A popular destination for over three decades, the Wilkes County Farmers Market opened for seasonal business on Saturday morning in downtown North Wilkesboro.

The farmers market at the Yadkin Valley Marketplace (842 CBD Loop) offers locally-grown food and handmade crafts through early October.

On Saturday, about 10 vendors were set up well before the official opening at 7:30 a.m. and greeting a small but steady stream of customers throughout the morning.

The vendors included first-time seller Kurt Vierheller of Wilkes Sign Shop, who had three tables’ worth of colorful, interchangeable home décor signs and placards.

The only vendor not actually selling anything was Courtney Tevepaugh, who was offering information from the local N.C. Cooperative Extension office. She was providing free dial gauge pressure canner testing, an important check of lids that should be done annually to ensure food safety.

Mark Huie of Huie Farms and Succulents was selling, among other items, half gallons of his Huie’s BBQ Sauce, which is sold locally at IGA grocery stores. The sauce ingredients are a secret, he said, but pay homage to the old Holly Farms recipe for chickenques.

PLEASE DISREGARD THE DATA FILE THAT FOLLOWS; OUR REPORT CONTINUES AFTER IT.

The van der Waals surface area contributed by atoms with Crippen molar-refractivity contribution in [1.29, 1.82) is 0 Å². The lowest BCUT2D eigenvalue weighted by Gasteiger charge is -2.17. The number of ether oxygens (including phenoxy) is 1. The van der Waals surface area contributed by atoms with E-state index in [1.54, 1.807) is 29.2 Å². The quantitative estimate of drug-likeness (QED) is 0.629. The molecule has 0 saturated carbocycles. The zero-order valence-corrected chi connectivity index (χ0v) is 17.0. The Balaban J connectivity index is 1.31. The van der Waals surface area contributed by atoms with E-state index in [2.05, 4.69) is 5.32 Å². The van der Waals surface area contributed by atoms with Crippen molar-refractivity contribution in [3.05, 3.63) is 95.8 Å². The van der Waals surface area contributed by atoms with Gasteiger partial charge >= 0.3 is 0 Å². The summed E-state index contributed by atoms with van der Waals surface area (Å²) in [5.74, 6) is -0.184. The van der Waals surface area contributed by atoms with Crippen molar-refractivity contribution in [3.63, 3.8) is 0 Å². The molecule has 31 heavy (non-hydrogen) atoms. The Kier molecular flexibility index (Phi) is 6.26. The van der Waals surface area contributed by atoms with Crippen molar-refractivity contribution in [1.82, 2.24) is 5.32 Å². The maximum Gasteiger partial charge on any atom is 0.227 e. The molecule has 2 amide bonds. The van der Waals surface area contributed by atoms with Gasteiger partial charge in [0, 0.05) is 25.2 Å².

Established in 2015, Garrett’s Country Meats & Produce was there selling farm eggs, whole hog sausage, ground beef, pork chops and steak.

Chloe Jennings brought confections that included brownies, muffins, cinnamon rolls and cookies. She also sold fresh baked bread, yeast rolls and fresh brewed coffee.

Chestnut Cabin Farm just off the Blue Ridge Parkway had all types of lavender products on display. Milton and Louise Teague brought lavender bundles, linen water, soap and lotions, sachets and eye pillows, culinary buds, sprays, teas and more.

Based in Wilkesboro, Bryan Horton had expertly crafted small woodworking items for sale. All of his pieces are made to order and can be picked up the following week. Horton also is a contractor for home improvement projects through Big River Services LLC.

Mozelle Torrence had fare from her family farm and nursery on display. She had colorful flowers, canned jams and jellies, dried chips and nuts for customers. Their plants and produce are grown off Mt. Sinai Road in Wilkesboro.

A resident of North Wilkesboro, Lisa Spears had a table set up with colorful, handmade masks, aprons, towels, scrunchies and headbands. This is her second year vending at the farmers market.

The market typically features a dozen or more vendors who sell locally grown and raised produce and meat, plants, baked goods, valued-added items like bread and cheese and handmade crafts.

Musicians frequently meet up at the market for an impromptu jam. The farmers market is a community gathering place and source of pride for the county.

In operation since 1980 in the town, it’s open on Tuesdays from 3:30-5:30 p.m. and Saturdays from 7:30 a.m.-noon.

Follow the Wilkes County Farmers Market page on Facebook for updates and events.

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